Ink and impact
- November 16, 2023
- Geoffrey Yeh, UCI social science ’00, has been honored with the Inspiration Award from the American Writers Museum in Chicago
UCI social science alumnus Geoffrey Yeh ’00 was inspired to pursue teaching after 9/11. At the time, he was working in the game testing department for Sony Interactive Entertainment. He was paid well and on track for management, but after he saw two planes crash into the Twin Towers, his perspective changed. He couldn’t see himself playing video games for the rest of his life. He yearned for a career with more meaning.
Fast forward 22 years. On September 11, 2023, Yeh received the Inspiration Award from the American Writers Museum at their annual benefit, hosted at the Four Seasons Hotel Chicago. The award was presented by his former student, comedian and Emmy-nominated writer Karen Chee.
Chee, a writer for Late Night with Seth Meyers and a regular contributor to The New Yorker, was given the opportunity to nominate a teacher for the award. During her speech at the ceremony, Chee remarked that Yeh had such an impact on her, that her life could be divided into “Pre-Yeh and post-Yeh,” or as she joked, “the A.D. and B.C. of my era.”
A changed world
“After 9/11 I evaluated my life and what I wanted to do with it. I wanted to do something that would change the world,” he says.
During this time, Yeh contemplated a lot of possible paths, including joining the military. He also read a lot of books. He read classics he should have read in high school and found that what he read really moved him.
“When you’re seeking knowledge, what you find can really change you,” he says.
As he contemplated his future, what Yeh learned as a UCI undergrad resurfaced. What he had studied in his social sciences classes had broadened his world view. He thought about the year and a half he spent working for the Early Academic Outreach Program (EAOP), the UC-wide program to promote college readiness in underserved schools. As an EAOP advisor, Yeh had felt for the first time that he could really make a difference. So, when a friend said he was going to go into teaching, Yeh followed suit.
“That first year, I put everything into teaching. I wanted to show the world who we really were and help create leaders,” he says.
Inspiration and influence
Yeh was in his first year teaching when Chee came into his class. Yeh was hired by Bowditch Middle School in San Mateo-Foster City School District, which also happens to be the school he attended after his family moved to California from the Midwest.
He had his 6th grade language arts class read Animal Farm by George Orwell and analyze rap lyrics from Tupac, Nas, and Dr. Dre. In her speech, Chee noted that it was Yeh who first introduced her to political satire, something she now does for a living.
“You could tell he really respected his students and genuinely believed we were capable of a lot. I think because of that, we also believed it, and so we were. I think it’s genuinely special and rare to have an adult who is not a family member, who is there for you, and really believes in you,” Chee said in her speech.
It’s no wonder that Yeh has inspired a writer. When he’s not teaching, he spends a lot of his free time reading and writing. Currently, he’s working on a fantasy novel. Before that, he dabbled in screenwriting and self-published a couple of graphic novels based on a character he created while a student in the same class that he now teaches.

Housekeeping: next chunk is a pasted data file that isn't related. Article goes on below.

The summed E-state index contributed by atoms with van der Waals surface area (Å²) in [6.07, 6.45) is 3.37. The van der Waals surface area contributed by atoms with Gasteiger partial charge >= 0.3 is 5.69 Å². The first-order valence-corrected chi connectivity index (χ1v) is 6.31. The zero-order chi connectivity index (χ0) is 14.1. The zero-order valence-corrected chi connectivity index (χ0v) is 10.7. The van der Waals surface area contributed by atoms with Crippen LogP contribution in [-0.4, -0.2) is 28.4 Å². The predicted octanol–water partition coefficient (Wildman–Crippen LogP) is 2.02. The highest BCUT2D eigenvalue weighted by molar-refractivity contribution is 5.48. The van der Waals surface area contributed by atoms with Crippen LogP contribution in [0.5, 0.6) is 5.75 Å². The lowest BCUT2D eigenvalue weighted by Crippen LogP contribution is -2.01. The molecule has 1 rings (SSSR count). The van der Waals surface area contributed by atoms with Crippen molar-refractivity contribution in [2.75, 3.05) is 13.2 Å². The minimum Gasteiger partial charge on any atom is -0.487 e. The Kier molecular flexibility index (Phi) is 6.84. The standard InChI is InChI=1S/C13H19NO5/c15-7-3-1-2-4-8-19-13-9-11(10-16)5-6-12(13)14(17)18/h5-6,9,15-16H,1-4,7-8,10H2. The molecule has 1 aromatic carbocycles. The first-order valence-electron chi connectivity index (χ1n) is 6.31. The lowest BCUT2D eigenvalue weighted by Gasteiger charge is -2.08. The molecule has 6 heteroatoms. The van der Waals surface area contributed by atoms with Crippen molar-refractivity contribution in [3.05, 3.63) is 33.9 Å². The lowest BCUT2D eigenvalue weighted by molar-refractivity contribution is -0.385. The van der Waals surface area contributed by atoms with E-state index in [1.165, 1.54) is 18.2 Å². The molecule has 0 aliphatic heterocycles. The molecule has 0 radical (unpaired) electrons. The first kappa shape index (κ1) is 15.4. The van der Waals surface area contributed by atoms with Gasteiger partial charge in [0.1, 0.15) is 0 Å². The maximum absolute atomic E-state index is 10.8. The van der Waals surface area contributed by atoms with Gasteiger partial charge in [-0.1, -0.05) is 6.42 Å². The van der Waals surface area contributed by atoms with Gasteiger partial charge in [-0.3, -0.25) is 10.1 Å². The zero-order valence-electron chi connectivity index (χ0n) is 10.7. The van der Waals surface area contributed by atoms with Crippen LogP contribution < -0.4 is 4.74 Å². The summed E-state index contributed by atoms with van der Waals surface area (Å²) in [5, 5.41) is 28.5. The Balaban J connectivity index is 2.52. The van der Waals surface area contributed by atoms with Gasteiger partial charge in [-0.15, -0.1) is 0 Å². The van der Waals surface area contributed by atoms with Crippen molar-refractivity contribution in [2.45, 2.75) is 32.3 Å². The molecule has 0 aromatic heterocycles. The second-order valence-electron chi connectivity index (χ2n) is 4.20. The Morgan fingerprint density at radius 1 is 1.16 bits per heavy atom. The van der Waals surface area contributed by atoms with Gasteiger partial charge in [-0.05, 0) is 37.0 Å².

Lessons in empathy
Yeh has a lot of loyalty to UCI. During his senior year of high school, he failed calculus. Since admission to UCI is contingent upon receiving passing grades senior year, Yeh panicked. When he called the admissions office, he was told he’d be able to enroll if he retook the class during the summer. Fortunately, he passed and was able to enter with the rest of his freshman class.
But then, freshman year, due to personal issues, his academic struggles persisted. His GPA was so low, he was told he was dismissed from the university. He was crushed and lost. He reached out to the ombudsman’s office, who in turn, communicated with the administration to give his case special consideration. He was allowed to return sophomore year on probation.
“The UC system gives you the freedom to figure things out by yourself, but they also have empathy. They saved me. They gave me second chances,” he says.
Perhaps, this is the reason Yeh became such an excellent teacher. He experienced the power of empathy and second chances and pays this compassion forward to his students. He prides himself with being open and honest. He tries to see every student for who they are and who they aspire to be.
“I felt like a misfit my whole life and now I can make a positive impact. It’s so satisfying to see my students grow up,” he says.
Since that first-year teaching, Yeh has had to shift some of the focus of his lessons. In addition to covering academics, he also spends a lot of time buoying his students’ mental health. With 180 students, this is a difficult feat.
“Teachers have had it so hard since Covid,” he says.
This makes the recognition from the American Writers Museum especially significant.
When he told the other teachers at his school that he would be receiving the award, their faces lit up. At first, Yeh was confused by their happiness and affection. It was all so humbling.
“And then I realized,” says Yeh, “they loved it because we teachers finally got a win, and we all share in that win. Everyone can use this now.”
-Jill Kato for UCI School of Social Sciences
-pictured: Geoffrey Yeh ’00 receives the Inspiration Award from the American Writers Museum. Presenting him with the honor was his former middle school student, the comedian and Emmy-nominated writer Karen Chee.